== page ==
Facebook “Likes” and Free SpeechPosted: August 14, 2012
When I told a CNN reporter last week that surely, the Virginia case of a sheriff’s deputy fired for “liking” his boss’s opponent will be overturned on appeal, it didn’t occur to me that any reputable constitutional scholars would make a case to the contrary. But surprisingly, according to a story Monday in the Hampton Roads, Virginia Daily Press, First Amendment expert Robert M. O’Neil at the University of Virginia thinks the lower court ruling dismissing the deputy’s case could stand. Here’s how the Daily Press reported O’Neil’s comments:
O’Neil said he didn’t agree with Jackson when the judge seemed to indicate that “actual statements” were needed for something to qualify as free speech. But he said he agreed that more evidence is “crucial” to determine if someone was expressing a view by hitting the “Like” button.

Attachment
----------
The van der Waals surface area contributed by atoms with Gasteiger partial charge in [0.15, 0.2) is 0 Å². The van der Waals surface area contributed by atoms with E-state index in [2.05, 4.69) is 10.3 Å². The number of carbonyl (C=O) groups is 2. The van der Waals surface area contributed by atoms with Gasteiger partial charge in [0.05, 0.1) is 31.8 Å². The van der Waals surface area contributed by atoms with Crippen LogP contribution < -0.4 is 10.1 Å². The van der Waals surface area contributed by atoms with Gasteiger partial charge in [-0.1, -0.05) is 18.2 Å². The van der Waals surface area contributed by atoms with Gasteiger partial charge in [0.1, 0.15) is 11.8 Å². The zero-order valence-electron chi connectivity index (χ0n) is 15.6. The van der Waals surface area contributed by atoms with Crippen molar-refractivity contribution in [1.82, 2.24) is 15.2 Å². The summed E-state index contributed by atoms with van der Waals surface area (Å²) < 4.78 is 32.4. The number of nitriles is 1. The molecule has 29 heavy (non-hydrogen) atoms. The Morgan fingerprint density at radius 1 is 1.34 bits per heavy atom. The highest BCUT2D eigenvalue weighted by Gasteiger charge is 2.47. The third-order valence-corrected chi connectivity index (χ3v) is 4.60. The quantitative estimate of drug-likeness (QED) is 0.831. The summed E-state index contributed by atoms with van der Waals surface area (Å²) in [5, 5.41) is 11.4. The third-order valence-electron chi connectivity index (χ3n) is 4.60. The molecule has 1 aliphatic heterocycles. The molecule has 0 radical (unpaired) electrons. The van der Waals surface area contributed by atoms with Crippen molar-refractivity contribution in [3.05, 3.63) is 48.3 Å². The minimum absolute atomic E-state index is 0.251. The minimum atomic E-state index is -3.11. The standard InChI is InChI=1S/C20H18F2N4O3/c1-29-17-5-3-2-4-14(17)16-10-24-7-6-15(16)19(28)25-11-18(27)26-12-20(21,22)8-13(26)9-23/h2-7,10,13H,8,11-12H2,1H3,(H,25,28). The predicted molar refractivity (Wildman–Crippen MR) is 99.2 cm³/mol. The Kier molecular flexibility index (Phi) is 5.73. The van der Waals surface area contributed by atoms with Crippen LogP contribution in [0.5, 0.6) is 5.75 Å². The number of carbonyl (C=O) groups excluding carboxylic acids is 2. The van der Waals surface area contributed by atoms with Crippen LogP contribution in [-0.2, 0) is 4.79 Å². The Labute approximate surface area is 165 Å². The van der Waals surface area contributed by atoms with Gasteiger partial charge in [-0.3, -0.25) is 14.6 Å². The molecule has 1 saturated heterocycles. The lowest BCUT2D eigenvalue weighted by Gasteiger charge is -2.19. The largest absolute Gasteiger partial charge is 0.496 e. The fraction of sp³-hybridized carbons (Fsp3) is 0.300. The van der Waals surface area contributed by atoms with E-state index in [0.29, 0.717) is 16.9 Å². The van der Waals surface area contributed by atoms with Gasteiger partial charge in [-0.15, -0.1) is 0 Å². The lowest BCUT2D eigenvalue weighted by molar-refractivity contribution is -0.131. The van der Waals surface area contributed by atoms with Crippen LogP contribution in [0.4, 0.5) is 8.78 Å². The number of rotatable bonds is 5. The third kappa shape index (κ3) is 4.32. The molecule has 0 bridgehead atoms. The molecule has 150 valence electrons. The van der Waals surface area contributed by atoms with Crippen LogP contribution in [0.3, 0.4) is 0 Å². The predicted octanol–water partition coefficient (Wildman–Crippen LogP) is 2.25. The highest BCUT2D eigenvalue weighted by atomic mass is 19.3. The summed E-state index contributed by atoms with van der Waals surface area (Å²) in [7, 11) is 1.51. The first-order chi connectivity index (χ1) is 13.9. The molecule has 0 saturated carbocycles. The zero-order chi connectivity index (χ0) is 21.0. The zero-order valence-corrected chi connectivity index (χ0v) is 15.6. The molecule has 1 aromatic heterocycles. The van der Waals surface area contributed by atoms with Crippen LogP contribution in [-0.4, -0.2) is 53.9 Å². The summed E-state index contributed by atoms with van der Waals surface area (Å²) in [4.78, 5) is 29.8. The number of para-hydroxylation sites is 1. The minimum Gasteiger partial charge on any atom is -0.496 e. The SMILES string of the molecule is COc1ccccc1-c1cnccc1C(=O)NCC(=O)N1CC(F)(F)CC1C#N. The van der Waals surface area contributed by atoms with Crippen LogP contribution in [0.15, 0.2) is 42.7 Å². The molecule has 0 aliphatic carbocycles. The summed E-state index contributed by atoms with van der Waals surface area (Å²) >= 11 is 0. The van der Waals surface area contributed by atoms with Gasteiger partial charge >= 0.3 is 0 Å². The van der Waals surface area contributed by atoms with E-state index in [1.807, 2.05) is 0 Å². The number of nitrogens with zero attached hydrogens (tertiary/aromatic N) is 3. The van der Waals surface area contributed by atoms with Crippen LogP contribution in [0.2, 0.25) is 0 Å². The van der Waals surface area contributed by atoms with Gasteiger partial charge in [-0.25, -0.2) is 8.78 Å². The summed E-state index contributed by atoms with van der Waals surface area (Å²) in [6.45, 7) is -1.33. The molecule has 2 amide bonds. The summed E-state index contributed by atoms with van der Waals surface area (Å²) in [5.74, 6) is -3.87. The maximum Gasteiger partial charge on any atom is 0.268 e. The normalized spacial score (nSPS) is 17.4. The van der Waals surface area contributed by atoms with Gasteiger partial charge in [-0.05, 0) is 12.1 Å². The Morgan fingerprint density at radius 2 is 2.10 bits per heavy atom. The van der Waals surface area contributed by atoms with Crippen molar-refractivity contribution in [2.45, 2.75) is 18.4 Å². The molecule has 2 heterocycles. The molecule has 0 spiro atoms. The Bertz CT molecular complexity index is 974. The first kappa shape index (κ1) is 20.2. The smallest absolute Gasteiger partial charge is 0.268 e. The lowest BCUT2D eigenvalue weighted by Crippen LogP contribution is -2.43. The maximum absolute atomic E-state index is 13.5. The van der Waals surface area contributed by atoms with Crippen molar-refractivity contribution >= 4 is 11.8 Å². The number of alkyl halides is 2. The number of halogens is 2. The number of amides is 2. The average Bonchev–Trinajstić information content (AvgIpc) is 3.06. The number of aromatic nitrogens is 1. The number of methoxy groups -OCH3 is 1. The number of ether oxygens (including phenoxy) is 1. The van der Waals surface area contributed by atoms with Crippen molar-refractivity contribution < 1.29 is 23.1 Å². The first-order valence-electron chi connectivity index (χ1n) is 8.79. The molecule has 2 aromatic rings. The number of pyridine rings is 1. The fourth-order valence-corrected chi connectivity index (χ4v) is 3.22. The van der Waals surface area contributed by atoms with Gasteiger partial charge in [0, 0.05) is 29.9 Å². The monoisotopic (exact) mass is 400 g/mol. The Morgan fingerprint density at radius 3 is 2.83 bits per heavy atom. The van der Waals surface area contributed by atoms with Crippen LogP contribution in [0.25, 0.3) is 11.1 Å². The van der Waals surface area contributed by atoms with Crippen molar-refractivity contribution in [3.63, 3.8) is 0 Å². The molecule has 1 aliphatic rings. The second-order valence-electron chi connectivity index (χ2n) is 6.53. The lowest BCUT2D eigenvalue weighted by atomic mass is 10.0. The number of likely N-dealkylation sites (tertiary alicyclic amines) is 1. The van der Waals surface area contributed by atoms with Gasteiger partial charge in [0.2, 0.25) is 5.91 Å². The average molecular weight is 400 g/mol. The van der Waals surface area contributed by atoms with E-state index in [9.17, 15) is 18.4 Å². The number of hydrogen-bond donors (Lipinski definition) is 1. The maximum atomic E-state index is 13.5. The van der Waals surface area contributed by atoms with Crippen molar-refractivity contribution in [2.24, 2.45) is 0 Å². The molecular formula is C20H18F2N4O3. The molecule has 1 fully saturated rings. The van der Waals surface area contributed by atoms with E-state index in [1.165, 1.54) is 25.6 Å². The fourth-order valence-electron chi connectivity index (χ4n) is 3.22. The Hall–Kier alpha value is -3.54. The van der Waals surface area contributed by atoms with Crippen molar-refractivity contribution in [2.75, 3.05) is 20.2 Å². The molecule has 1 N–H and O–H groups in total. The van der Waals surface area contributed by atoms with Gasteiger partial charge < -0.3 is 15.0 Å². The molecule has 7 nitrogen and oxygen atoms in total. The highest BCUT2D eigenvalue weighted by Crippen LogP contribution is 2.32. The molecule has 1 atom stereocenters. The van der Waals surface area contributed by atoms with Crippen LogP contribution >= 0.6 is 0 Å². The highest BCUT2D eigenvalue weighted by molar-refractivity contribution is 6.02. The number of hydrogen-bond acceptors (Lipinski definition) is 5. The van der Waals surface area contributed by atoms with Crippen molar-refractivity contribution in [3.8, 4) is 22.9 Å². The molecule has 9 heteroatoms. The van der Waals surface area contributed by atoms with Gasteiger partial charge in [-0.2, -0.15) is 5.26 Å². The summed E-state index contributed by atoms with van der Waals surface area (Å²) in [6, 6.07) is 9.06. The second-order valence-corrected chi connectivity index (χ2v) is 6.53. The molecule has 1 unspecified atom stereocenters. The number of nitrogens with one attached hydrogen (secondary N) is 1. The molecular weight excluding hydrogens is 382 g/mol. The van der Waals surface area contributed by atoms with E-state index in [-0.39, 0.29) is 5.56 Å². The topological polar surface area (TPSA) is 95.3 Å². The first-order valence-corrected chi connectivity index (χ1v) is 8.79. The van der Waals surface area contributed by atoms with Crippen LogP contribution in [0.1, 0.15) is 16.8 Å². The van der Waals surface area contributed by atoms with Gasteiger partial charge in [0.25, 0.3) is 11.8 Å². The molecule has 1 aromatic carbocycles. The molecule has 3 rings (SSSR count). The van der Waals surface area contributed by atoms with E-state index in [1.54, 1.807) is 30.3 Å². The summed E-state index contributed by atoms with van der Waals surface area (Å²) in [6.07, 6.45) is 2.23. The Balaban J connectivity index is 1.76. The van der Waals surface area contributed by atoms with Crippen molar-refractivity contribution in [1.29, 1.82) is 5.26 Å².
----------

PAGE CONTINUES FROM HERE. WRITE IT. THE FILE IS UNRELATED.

“I am not sure that I would recognize that hitting the ‘Like’ button is an expression,” said O’Neil, who said he’s typically a strong supporter of the ACLU and free speech.
“Judge Jackson I think is correct,” he said. “‘Liking’ something isn’t sufficiently expressive, not by itself. There should some credible evidence of like or dislike that would create a context. I would expect evidence of intent, some context …more than simply pushing the ‘Like’ button.”
O’Neil said it was hard to know what the Court of Appeals would do, but he predicted that if the case ever got to the U.S. Supreme Court, “it would affirm Judge Jackson’s view” in some fashion.
O’Neil is no slouch — he’s a law professor emeritus at UVa, a former president of the university, and a former director of the Thomas Jefferson Center for the Protection of Free Expression. In a case where virtually every legal expert who has weighed in with an expectation that the District Court decision to dismiss will not stand, O’Neil’s input is a surprising reminder that there are two sides to any case. (But surely he’s wrong nonetheless!)